Arbitration

A legal method of resolving a dispute without going to court.

Arbitration, a form of alternative dispute resolution (ADR), is a legal technique for the resolution of disputes outside the courts, where the parties to a dispute refer it to one or more persons (the "arbitrators", "arbiters" or "arbitral tribunal"), by whose decision (the "award") they agree to be bound. It is a settlement technique in which a third party reviews the case and imposes a decision that is legally binding for both sides.

Other forms of ADR include mediation (a form of settlement negotiation facilitated by a neutral third party) and non-binding resolution by experts. Arbitration is often used for the resolution of commercial disputes, particularly in the context of international commercial transactions. The use of arbitration is also frequently employed in consumer and employment matters, where arbitration may be mandated by the terms of employment or commercial contracts. Arbitration can be either voluntary or mandatory (although mandatory arbitration can only come from a statute or from a contract that is voluntarily entered into, where the parties agree to hold all disputes to arbitration, without knowing, specifically, what disputes will ever occur) and can be either binding or non-binding.

Non-binding arbitration is, on the surface, similar to mediation. However, the principal distinction is that whereas a mediator will try to help the parties find a middle ground on which to compromise, the (non-binding) arbitrator remains totally removed from the settlement process and will only give a determination of liability and, if appropriate, an indication of the quantum of damages payable. Arbitration is a proceeding in which a dispute is resolved by an impartial adjudicator whose decision the parties to the dispute have agreed, or legislation has decreed, will be final and binding. Arbitration is not the same as:As of January 2011, the most current U. S. Supreme Court decisions concerning arbitration are:Parties often seek to resolve their disputes through arbitration because of a number of perceived potential advantages over judicial proceedings:Some of the disadvantages include:By their nature, the subject matter of some disputes is not capable of arbitration.

In general, two groups of legal procedures cannot be subjected to arbitration:In theory, arbitration is a consensual process; a party cannot be forced to arbitrate a dispute unless he agrees to do so. In practice, however, many fine-print arbitration agreements are inserted in situations in which consumers and employees have no bargaining power. Moreover, arbitration clauses are frequently placed within sealed users' manuals within products, within lengthy click-through agreements on websites, and in other contexts in which meaningful consent is not realistic. Such agreements are generally divided into two types:The former is the far more prevalent type of arbitration agreement.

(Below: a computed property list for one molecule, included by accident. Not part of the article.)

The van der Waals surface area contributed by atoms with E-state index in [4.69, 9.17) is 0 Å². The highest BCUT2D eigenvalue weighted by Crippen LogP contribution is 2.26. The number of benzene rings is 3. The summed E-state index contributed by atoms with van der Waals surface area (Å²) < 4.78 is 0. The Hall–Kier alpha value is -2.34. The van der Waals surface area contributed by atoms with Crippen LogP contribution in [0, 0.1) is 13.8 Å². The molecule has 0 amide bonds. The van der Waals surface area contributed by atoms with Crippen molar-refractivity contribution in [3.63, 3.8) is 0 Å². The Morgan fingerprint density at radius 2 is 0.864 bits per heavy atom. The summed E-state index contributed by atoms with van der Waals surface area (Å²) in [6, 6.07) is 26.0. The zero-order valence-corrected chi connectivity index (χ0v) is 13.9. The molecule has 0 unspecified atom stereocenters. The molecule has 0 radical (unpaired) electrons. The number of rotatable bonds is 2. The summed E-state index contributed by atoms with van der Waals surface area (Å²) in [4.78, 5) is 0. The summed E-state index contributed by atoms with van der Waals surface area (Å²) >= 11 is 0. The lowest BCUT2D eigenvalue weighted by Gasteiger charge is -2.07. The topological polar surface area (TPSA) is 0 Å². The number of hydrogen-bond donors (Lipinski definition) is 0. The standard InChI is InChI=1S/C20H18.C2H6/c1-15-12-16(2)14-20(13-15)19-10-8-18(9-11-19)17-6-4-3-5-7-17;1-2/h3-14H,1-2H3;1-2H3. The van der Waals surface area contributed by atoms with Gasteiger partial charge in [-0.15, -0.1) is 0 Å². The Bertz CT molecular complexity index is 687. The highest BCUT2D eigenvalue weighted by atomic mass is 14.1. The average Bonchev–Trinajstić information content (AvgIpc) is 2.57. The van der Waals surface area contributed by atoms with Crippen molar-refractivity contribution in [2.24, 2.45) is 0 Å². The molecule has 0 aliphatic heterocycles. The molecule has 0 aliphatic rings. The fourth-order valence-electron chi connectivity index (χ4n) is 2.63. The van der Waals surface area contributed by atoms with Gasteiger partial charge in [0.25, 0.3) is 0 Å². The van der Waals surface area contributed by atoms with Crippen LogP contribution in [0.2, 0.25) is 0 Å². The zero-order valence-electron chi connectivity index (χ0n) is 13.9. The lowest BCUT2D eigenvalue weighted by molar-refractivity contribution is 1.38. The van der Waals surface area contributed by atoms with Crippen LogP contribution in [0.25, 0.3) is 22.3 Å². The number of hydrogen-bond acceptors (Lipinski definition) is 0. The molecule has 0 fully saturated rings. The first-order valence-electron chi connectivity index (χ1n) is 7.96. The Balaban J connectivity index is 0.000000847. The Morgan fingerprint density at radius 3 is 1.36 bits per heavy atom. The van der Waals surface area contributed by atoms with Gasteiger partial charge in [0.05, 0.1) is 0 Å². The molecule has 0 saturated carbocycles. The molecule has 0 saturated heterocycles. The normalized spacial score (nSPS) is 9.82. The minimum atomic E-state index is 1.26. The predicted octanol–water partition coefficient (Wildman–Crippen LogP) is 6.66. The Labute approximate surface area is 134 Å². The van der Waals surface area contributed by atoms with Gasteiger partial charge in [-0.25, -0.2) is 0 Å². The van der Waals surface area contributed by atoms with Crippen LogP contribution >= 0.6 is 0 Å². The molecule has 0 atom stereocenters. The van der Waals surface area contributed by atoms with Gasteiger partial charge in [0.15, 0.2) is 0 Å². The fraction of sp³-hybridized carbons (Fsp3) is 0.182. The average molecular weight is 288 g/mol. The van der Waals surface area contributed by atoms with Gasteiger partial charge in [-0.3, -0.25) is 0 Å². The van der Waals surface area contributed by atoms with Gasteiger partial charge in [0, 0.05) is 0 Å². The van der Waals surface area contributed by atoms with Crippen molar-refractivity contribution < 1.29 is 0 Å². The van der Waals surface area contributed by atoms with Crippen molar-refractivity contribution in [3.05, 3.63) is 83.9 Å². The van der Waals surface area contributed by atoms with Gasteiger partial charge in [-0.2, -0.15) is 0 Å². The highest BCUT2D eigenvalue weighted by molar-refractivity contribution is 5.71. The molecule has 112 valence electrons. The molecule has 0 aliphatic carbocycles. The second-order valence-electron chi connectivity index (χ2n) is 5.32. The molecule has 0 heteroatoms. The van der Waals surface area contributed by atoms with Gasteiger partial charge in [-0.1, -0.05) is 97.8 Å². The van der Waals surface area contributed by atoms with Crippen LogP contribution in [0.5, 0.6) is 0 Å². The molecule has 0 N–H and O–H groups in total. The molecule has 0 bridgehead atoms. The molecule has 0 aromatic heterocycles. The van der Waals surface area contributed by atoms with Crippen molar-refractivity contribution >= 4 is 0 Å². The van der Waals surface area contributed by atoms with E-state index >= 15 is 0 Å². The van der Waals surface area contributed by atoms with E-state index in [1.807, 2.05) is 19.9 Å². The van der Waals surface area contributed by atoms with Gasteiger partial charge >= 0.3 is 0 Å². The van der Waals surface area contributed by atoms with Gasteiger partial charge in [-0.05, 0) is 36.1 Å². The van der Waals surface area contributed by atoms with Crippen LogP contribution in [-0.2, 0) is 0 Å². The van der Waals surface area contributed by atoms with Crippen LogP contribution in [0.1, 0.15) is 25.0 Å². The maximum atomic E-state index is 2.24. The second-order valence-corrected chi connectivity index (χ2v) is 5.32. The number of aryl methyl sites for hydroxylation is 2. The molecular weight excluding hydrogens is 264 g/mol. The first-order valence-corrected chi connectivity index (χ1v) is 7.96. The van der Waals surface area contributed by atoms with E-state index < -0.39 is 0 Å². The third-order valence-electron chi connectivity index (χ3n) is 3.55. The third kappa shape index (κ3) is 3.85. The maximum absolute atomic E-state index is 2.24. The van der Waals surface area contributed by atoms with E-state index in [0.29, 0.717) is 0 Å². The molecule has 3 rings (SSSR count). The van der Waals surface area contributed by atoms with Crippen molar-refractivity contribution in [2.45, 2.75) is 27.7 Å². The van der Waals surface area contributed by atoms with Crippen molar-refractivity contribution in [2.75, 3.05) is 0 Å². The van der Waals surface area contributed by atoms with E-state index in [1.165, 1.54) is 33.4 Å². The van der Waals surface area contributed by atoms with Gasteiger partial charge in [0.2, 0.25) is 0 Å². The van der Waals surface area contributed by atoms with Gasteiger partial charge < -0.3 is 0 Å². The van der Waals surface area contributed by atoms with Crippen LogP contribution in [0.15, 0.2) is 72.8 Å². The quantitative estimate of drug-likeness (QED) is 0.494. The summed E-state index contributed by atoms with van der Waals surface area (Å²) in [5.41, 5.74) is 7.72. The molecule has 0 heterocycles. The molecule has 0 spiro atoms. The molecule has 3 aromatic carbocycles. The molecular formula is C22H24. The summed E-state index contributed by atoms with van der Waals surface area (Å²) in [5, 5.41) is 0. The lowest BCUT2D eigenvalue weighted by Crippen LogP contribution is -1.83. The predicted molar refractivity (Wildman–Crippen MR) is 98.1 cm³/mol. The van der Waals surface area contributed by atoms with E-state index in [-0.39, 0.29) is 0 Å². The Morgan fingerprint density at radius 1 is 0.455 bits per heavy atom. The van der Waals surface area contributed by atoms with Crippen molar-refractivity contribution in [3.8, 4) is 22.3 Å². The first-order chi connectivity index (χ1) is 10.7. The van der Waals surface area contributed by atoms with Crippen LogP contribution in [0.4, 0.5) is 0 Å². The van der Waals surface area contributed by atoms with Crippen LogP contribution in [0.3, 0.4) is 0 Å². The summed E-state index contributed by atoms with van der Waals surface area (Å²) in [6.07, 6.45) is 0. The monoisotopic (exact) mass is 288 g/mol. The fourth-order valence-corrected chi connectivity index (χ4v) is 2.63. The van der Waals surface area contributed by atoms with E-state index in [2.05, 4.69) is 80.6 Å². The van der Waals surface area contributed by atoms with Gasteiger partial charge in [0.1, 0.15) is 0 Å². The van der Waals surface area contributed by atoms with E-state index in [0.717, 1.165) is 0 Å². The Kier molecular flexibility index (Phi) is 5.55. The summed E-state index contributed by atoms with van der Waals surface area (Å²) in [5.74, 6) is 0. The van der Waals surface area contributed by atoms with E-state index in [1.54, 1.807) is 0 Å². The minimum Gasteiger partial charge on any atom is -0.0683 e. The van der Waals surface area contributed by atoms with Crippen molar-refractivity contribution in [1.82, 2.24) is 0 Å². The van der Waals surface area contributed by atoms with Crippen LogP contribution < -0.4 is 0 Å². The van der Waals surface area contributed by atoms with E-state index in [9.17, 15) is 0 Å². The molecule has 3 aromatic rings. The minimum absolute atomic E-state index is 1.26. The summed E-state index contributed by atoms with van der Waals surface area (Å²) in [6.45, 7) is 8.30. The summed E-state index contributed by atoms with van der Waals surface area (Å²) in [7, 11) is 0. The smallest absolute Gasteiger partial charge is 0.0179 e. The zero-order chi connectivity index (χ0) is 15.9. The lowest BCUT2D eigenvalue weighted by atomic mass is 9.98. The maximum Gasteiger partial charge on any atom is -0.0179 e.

Sometimes, legal significance attaches to the type of arbitration agreement. For example, in certain Commonwealth countries, it is possible to provide that each party should bear their own costs in a conventional arbitration clause, but not in a submission agreement. In keeping with the informality of the arbitration process, the law is generally keen to uphold the validity of arbitration clauses even when they lack the normal formal language associated with legal contracts. Clauses which have been upheld include:The courts have also upheld clauses which specify resolution of disputes other than in accordance with a specific legal system.

These include provision indicating:Agreements to refer disputes to arbitration generally have a special status in the eyes of the law. For example, in disputes on a contract, a common defence is to plead the contract is void and thus any claim based upon it fails. It follows that if a party successfully claims that a contract is void, then each clause contained within the contract, including the arbitration clause, would be void. However, in most countries, the courts have accepted that:Arguably, either position is potentially unfair; if a person is made to sign a contract under duress, and the contract contains an arbitration clause highly favourable to the other party, the dispute may still referred to that arbitration tribunal. Conversely a court may be persuaded that the arbitration agreement itself is void having been signed under duress. However, most courts will be reluctant to interfere with the general rule which does allow for commercial expediency; any other solution (where one first had to go to court to decide whether one had to go to arbitration) would be self defeating. States regulate arbitration through a variety of laws.

The main body of law applicable to arbitration is normally contained either in the national Private International Law Act (as is the case in Switzerland) or in a separate law on arbitration (as is the case in England). In addition to this, a number of national procedural laws may also contain provisions relating to arbitration. By far the most important international instrument on arbitration law is the 1958 New York Convention on Recognition and Enforcement of Foreign Arbitral Awards. Some other relevant international instruments are:The term arbitral tribunal is used to denote the arbitrator or arbitrators sitting to determine the dispute.

The composition of the arbitral tribunal can vary enormously, with either a sole arbitrator sitting, two or more arbitrators, with or without a chairman or umpire, and various other combinations. In most jurisdictions, an arbitrator enjoys immunity from liability for anything done or omitted whilst acting as arbitrator unless the arbitrator acts in bad faith. Arbitrations are usually divided into two types:In ad hoc arbitrations, the arbitral tribunals are appointed by the parties or by an appointing authority chosen by the parties.